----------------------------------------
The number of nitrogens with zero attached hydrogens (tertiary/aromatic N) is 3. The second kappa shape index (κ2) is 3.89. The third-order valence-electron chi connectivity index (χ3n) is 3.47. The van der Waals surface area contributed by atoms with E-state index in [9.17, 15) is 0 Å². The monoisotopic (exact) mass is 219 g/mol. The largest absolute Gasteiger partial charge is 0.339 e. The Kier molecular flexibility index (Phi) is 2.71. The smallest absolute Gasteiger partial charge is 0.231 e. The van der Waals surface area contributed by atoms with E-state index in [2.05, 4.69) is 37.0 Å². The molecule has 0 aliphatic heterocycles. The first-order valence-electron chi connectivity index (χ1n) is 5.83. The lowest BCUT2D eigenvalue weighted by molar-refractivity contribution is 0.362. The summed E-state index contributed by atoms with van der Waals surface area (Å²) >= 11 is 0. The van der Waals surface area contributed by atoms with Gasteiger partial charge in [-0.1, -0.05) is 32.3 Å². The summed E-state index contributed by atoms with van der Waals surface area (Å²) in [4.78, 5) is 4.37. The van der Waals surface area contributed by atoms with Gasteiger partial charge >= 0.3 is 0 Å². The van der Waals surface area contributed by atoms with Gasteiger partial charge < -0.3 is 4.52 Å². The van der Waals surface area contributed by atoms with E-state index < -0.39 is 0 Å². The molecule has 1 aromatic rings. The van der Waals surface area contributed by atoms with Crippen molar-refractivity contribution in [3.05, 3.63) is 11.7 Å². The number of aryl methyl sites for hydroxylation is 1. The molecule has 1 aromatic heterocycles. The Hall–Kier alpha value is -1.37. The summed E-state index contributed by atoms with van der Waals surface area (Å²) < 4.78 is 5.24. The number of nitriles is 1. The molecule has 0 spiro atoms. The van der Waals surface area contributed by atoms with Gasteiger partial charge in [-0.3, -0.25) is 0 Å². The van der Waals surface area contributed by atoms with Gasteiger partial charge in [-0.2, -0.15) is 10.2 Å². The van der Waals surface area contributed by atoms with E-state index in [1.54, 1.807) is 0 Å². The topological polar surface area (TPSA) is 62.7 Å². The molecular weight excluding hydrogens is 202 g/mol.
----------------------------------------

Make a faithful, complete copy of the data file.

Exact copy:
The number of nitrogens with zero attached hydrogens (tertiary/aromatic N) is 3. The second kappa shape index (κ2) is 3.89. The third-order valence-electron chi connectivity index (χ3n) is 3.47. The van der Waals surface area contributed by atoms with E-state index in [9.17, 15) is 0 Å². The monoisotopic (exact) mass is 219 g/mol. The largest absolute Gasteiger partial charge is 0.339 e. The Kier molecular flexibility index (Phi) is 2.71. The smallest absolute Gasteiger partial charge is 0.231 e. The van der Waals surface area contributed by atoms with E-state index in [2.05, 4.69) is 37.0 Å². The molecule has 0 aliphatic heterocycles. The first-order valence-electron chi connectivity index (χ1n) is 5.83. The lowest BCUT2D eigenvalue weighted by molar-refractivity contribution is 0.362. The summed E-state index contributed by atoms with van der Waals surface area (Å²) >= 11 is 0. The van der Waals surface area contributed by atoms with Gasteiger partial charge in [-0.1, -0.05) is 32.3 Å². The summed E-state index contributed by atoms with van der Waals surface area (Å²) in [4.78, 5) is 4.37. The van der Waals surface area contributed by atoms with Gasteiger partial charge >= 0.3 is 0 Å². The van der Waals surface area contributed by atoms with Gasteiger partial charge < -0.3 is 4.52 Å². The van der Waals surface area contributed by atoms with E-state index < -0.39 is 0 Å². The molecule has 1 aromatic rings. The van der Waals surface area contributed by atoms with Crippen molar-refractivity contribution in [3.05, 3.63) is 11.7 Å². The number of aryl methyl sites for hydroxylation is 1. The molecule has 1 aromatic heterocycles. The Hall–Kier alpha value is -1.37. The summed E-state index contributed by atoms with van der Waals surface area (Å²) < 4.78 is 5.24. The number of nitriles is 1. The molecule has 0 spiro atoms. The van der Waals surface area contributed by atoms with Gasteiger partial charge in [-0.3, -0.25) is 0 Å². The van der Waals surface area contributed by atoms with Gasteiger partial charge in [-0.2, -0.15) is 10.2 Å². The van der Waals surface area contributed by atoms with E-state index in [1.54, 1.807) is 0 Å². The topological polar surface area (TPSA) is 62.7 Å². The molecular weight excluding hydrogens is 202 g/mol.